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Lymphoma is the most common tumour affecting cats, and the incidence of this tumour type appears to be higher in cats than in any other species. Despite this, the potential causes of lymphoma, and the risk factors associated with its development, have not been well investigated. Most epidemiological studies instead place greater emphasis on descriptions of presentation, anatomical sites involved, treatment protocol selected and response to treatment.
It is well documented that both feline leukaemia virus (FeLV) and, to a lesser extent, feline immunodeficiency virus (FIV) infections are associated with a markedly increased incidence of tumour development, particularly lymphomas. FeLV can increase the risk of – usually T cell – lymphoma occurrence 60-fold, whereas FIV (typically causing B cell lymphoma) increases the risk around five- or six-fold.1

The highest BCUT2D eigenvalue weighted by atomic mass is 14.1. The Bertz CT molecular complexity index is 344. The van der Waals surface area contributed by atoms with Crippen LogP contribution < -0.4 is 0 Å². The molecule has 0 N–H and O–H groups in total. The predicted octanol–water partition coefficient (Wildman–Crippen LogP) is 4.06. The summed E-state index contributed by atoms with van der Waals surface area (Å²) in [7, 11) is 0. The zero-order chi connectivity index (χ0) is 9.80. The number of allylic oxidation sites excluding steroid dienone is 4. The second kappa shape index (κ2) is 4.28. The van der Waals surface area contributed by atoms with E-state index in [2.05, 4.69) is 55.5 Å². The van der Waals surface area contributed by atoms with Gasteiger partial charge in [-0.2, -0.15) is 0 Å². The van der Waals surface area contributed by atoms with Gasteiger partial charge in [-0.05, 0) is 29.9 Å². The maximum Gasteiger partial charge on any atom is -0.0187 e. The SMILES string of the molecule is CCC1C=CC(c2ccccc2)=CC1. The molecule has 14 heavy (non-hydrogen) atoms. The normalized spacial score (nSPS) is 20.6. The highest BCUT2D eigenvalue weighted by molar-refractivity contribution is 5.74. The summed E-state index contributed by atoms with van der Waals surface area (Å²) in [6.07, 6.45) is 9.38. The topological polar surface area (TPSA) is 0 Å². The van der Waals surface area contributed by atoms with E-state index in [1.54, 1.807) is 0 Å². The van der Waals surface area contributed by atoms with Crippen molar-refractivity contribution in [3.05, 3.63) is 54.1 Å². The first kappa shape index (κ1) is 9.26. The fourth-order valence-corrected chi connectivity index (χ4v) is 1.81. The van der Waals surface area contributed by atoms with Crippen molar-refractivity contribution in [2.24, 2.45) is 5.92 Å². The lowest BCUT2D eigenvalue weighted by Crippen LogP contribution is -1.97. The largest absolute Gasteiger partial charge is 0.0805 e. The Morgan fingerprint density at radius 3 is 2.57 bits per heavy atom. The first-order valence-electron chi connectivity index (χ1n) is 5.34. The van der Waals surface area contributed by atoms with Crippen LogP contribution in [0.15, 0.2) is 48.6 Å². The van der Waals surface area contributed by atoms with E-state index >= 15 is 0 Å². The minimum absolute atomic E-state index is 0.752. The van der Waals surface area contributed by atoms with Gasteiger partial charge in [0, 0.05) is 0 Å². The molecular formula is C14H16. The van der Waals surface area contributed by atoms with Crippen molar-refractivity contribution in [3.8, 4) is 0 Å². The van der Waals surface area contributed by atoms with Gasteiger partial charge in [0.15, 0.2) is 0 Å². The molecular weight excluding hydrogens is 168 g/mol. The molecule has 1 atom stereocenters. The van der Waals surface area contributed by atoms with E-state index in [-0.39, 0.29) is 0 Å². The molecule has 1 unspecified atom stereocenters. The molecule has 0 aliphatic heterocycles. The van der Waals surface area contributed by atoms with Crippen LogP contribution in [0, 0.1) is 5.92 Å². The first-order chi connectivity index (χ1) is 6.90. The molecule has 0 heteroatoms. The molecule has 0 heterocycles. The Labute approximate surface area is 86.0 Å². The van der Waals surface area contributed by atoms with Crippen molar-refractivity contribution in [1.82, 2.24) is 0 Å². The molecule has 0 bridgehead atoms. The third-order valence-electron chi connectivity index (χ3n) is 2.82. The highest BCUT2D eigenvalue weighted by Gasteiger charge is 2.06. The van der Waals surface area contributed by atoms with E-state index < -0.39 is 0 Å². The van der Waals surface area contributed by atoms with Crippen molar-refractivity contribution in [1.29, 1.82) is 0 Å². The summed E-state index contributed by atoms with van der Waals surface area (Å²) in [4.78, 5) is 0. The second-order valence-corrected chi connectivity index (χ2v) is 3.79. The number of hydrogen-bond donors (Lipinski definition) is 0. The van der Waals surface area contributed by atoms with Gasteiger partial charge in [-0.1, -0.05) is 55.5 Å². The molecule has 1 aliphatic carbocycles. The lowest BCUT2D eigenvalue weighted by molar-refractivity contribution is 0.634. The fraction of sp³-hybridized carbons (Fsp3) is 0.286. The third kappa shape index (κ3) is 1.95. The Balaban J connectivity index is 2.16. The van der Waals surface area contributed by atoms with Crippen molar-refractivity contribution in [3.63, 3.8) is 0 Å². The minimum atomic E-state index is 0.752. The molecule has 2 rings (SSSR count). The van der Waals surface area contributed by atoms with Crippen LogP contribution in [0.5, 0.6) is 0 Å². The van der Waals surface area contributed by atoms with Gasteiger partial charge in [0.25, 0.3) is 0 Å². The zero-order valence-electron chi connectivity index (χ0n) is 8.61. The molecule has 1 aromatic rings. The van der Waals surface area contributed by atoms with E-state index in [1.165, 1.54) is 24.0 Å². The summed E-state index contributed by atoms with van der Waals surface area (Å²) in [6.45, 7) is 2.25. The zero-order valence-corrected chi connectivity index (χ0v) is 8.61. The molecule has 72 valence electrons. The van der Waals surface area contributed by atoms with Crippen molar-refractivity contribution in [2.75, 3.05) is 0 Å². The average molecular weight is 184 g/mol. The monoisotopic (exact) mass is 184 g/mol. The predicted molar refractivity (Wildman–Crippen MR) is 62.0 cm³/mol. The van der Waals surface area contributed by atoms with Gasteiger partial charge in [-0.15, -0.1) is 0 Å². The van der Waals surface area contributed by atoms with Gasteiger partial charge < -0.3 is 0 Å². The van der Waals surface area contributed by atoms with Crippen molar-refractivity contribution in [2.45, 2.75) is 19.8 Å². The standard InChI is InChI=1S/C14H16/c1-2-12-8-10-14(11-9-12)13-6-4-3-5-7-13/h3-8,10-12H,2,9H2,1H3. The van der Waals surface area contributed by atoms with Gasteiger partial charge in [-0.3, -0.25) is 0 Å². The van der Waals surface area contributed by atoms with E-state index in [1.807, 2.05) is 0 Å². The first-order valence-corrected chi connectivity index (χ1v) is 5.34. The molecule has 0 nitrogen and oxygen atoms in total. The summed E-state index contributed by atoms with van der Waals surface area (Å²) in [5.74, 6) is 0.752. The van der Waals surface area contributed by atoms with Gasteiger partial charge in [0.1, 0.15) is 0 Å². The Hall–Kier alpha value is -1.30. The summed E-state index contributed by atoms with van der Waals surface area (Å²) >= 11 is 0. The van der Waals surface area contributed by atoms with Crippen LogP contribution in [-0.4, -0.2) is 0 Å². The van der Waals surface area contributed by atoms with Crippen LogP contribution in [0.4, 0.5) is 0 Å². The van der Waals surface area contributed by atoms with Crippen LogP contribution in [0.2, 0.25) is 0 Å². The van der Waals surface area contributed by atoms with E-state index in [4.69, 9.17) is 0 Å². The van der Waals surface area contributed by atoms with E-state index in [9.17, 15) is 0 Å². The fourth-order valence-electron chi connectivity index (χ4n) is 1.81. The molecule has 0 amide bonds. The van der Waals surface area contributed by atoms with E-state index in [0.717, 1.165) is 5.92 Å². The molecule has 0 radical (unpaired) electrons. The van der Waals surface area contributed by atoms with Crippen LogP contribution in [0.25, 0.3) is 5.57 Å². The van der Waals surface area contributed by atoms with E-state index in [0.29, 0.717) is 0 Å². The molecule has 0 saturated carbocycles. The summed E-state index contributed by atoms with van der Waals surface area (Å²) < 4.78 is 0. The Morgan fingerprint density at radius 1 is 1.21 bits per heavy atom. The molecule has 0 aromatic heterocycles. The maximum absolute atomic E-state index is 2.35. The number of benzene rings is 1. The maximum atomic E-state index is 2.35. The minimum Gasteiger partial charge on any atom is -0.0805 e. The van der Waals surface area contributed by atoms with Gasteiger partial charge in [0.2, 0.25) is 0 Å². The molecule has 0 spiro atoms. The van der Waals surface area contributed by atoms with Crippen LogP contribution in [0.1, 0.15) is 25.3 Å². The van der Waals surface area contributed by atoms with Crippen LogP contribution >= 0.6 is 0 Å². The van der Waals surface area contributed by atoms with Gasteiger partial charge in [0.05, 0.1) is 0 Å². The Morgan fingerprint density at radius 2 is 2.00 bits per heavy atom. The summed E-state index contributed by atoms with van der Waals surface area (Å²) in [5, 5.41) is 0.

The prevalence of FIV has changed little over the years, but FeLV infection rates have decreased dramatically in many countries following vaccine introduction and a widespread test and isolate or euthanase policy. This has led to a change in the profile of lymphoma cases that are seen, with the non-retroviral associated lymphomas of certain anatomical sites, including alimentary lymphoma, becoming numerically more important.2 In fact, alimentary lymphoma in its various grades and types (Figs 1 and 2), is now the most common anatomical form of lymphoma in cats.3
Whether regressive FeLV infection, in which the host is PCR-positive but antigen-negative, is involved in the pathogenesis of lymphoma remains to be determined. However, as far as a link between alimentary lymphoma and regressive FeLV infection is concerned, it may be relevant to …
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